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Red Card blows the whistle on world’s biggest sports scandal

By Dan Deneve

With the World Cup having just wrapped up, it is an excellent time to examine a dark history of the organization that not only runs the World Cup, but rules soccer, FIFA.  Ken Bensinger’s, Red Card: How the U.S. Blew the Whistle on the World’s Biggest Sports Scandal does just that.  Most everyone knew that FIFA, its six regional organizations, and more than 200 countries were not perfect, but the level of corruption was breathtaking in scope, money and for how long it went unchecked.  Even the United States was not immune as one of its leading soccer officials was caught up in the corruption.

That all changed in late 2011 when IRS special agent Steve Berryman, who also just happened to love soccer, began looking into Chuck Blazer, who had received more than $500,000 in suspicious payments over a fifteen-year period.  With the FBI notifying Berryman about Blazer, it seemed this would be a slam dunk tax evasion scheme. Bensinger outlines how this ended up becoming a Racketeer Influenced and Corrupt Organizations (RICO) investigation that ultimately led to an examination and trial of FIFA and soccer throughout the world by the United States Department of Justice, led by Evan Norris.  Six years later, when the investigation ended, more than 40 people would be charged, including 24 who plead guilty and agreed to help investigators for less punishment and no jail time.  Ultimately, only two defendants were tried and found guilty.  One faced up to 60 years in prison while the other faced 120 years.  A third defendant had been found not guilty of RICO conspiracy.

What makes this book fascinating is how we got from Berryman’s initial investigation to the verdicts.  What goes on for six years reads no different than a fictional crime thriller.  Leaders of regional soccer organizations like Jack Warner, President of CONCACAF, which oversees North and Central America and the Caribbean, was skimming money all the time from anywhere he could.  Bribery was the name of the game.  Additionally, the hypocrisy was even more damning as money that was supposed to go to poorer countries to build soccer fields and promote the sport to children was ending up in the wallets of men like Warner, who owned multiple homes, luxury cars, and expensive jewelry.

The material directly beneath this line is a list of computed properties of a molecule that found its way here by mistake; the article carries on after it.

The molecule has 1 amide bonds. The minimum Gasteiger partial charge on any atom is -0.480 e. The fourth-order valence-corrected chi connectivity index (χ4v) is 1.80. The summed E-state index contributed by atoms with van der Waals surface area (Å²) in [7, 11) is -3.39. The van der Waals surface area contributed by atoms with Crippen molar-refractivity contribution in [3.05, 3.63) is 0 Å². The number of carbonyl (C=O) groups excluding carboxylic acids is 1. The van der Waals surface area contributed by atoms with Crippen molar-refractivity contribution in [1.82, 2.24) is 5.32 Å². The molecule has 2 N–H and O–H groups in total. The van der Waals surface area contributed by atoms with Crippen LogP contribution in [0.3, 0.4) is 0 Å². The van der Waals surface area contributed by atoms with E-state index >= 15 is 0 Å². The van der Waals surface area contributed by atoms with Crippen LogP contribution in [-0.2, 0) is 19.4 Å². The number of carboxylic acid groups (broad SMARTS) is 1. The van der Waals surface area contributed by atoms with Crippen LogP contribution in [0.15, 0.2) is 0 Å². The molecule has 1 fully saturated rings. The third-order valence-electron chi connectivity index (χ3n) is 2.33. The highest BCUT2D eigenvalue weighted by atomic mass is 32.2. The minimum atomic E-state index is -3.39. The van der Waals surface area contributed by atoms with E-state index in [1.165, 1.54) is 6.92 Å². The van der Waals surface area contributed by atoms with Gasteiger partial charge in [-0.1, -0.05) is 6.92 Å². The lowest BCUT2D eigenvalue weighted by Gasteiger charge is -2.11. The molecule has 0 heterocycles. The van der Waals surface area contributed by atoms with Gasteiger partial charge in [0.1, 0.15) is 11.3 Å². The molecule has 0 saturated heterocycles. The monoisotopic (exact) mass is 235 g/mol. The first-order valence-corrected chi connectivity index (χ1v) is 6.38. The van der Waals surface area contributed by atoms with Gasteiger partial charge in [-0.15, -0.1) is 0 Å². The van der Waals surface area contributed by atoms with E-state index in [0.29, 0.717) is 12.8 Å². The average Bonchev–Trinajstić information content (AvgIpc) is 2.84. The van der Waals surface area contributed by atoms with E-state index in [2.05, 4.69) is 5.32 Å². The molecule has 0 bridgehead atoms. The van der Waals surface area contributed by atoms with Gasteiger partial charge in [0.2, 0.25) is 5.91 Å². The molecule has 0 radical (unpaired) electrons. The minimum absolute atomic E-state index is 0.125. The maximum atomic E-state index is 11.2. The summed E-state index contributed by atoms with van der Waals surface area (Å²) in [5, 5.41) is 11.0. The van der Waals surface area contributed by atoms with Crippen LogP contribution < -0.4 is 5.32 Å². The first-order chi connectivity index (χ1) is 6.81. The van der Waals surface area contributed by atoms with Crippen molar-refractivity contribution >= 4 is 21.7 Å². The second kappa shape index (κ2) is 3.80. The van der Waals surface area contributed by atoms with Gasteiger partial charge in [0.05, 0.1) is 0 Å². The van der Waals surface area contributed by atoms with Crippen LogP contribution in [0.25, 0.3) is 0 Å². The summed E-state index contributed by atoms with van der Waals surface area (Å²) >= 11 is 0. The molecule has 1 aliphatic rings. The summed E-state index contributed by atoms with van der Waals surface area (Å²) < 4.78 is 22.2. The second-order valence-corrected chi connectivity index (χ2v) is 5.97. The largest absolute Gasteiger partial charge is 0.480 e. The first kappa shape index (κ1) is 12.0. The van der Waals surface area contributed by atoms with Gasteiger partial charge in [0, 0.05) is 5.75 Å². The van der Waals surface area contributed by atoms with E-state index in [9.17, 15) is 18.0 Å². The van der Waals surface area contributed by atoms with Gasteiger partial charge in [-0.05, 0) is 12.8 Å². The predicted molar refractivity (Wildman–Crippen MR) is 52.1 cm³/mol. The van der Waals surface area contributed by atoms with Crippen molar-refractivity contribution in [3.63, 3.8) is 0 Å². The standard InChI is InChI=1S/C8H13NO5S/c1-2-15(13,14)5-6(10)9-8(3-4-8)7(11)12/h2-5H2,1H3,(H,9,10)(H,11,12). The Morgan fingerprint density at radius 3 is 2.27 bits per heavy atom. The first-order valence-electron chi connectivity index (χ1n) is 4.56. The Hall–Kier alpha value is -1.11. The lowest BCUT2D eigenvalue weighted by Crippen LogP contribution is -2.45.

Sadly, even when he “retired” from soccer, his successor was no better. Jeffrey Webb was even worse than Warner if that is possible. First, he promised to clean up the corruption. No more payoffs and bribes. Webb wouldn’t even take a salary. Where Warner skimmed hundreds of thousands at times, Webb had no problem asking television executives for up to $10 million as his bribe to make sure the exclusive rights went to a certain channel. The amounts shocked everyone involved in the “negotiations”, which is saying a lot since these people were all used to paying bribes and kickbacks.  Everyone did it and it was just part of the way deals were made.

Unfortunately for the sport, these higher-ups were not the only ones cutting illegal deals for themselves and slowly tarnishing the sport they claimed to love and serve. Men like Julio Grondona, longtime President of Argentina’s soccer association, controlled who got broadcast rights to the professional leagues in that country. Grondona was one of the sport’s most feared and powerful person because of the illicit influence he wielded.


Those convicted knew how to hide the money.  They would set up the shell companies in the Caribbean where banks are less inclined to help any investigations or offer any information about their clients.  Furthermore, fake contracts between these companies would be signed and used to transfer the money.  Then the money would move several more times between banks and fake companies.  What did these men in was these corrupt transactions mostly passed through American banks as very few banks would wire or could handle the amounts being passed around, legally or illegally.  Now the United States could investigate these crimes since they were committed on American soil.

As a sports fan, albeit, not a huge soccer fan, I enjoyed this book.  The amounts of money floating around soccer just in bribes along lets us know soccer is a very valuable commodity.  Unfortunately, as Bensinger points out, many of those who claim to serve and love the sport, really only loved the sport so they could serve themselves heaping piles of money at the expense of the sport itself.  Tragically, I don’t think anything will change.  Bribery is how things get done in most places and the fact that even when changes were made, the new person was as “dirty” as the previous one, if not more.  If you are a soccer fan or love real life crime, then I can’t recommend this book enough.

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About The Author Dana Point Times

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